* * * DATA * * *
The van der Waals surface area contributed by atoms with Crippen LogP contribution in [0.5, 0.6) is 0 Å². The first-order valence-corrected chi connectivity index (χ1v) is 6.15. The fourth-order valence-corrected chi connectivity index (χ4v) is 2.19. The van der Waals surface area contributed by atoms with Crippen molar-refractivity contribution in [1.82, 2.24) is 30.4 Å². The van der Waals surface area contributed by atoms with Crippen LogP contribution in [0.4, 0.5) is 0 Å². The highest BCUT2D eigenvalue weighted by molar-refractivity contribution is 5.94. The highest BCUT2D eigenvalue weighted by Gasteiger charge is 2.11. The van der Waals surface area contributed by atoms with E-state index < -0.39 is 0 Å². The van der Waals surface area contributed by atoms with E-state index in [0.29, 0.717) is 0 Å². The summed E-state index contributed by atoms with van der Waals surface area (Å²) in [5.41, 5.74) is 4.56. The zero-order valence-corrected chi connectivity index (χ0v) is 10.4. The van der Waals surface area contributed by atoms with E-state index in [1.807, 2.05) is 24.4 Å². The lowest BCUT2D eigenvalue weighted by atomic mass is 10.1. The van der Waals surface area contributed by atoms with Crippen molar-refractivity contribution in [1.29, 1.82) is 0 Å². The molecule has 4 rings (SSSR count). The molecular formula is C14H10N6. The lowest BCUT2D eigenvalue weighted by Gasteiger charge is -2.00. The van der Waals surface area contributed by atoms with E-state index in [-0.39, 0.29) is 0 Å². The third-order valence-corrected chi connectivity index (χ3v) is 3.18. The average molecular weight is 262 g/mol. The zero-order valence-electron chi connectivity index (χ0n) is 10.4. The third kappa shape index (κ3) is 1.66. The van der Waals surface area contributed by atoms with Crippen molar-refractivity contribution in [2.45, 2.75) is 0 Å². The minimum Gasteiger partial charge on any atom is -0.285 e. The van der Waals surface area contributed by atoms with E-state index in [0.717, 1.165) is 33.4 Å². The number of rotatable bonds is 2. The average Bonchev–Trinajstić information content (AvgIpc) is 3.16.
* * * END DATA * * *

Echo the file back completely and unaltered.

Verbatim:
The van der Waals surface area contributed by atoms with Crippen LogP contribution in [0.5, 0.6) is 0 Å². The first-order valence-corrected chi connectivity index (χ1v) is 6.15. The fourth-order valence-corrected chi connectivity index (χ4v) is 2.19. The van der Waals surface area contributed by atoms with Crippen molar-refractivity contribution in [1.82, 2.24) is 30.4 Å². The van der Waals surface area contributed by atoms with Crippen LogP contribution in [0.4, 0.5) is 0 Å². The highest BCUT2D eigenvalue weighted by molar-refractivity contribution is 5.94. The highest BCUT2D eigenvalue weighted by Gasteiger charge is 2.11. The van der Waals surface area contributed by atoms with E-state index < -0.39 is 0 Å². The van der Waals surface area contributed by atoms with E-state index in [0.29, 0.717) is 0 Å². The summed E-state index contributed by atoms with van der Waals surface area (Å²) in [5.41, 5.74) is 4.56. The zero-order valence-corrected chi connectivity index (χ0v) is 10.4. The van der Waals surface area contributed by atoms with E-state index in [1.807, 2.05) is 24.4 Å². The lowest BCUT2D eigenvalue weighted by atomic mass is 10.1. The van der Waals surface area contributed by atoms with Crippen molar-refractivity contribution in [1.29, 1.82) is 0 Å². The molecule has 4 rings (SSSR count). The molecular formula is C14H10N6. The lowest BCUT2D eigenvalue weighted by Gasteiger charge is -2.00. The van der Waals surface area contributed by atoms with E-state index in [-0.39, 0.29) is 0 Å². The third-order valence-corrected chi connectivity index (χ3v) is 3.18. The average molecular weight is 262 g/mol. The zero-order valence-electron chi connectivity index (χ0n) is 10.4. The third kappa shape index (κ3) is 1.66. The van der Waals surface area contributed by atoms with Crippen molar-refractivity contribution in [2.45, 2.75) is 0 Å². The minimum Gasteiger partial charge on any atom is -0.285 e. The van der Waals surface area contributed by atoms with E-state index in [0.717, 1.165) is 33.4 Å². The number of rotatable bonds is 2. The average Bonchev–Trinajstić information content (AvgIpc) is 3.16.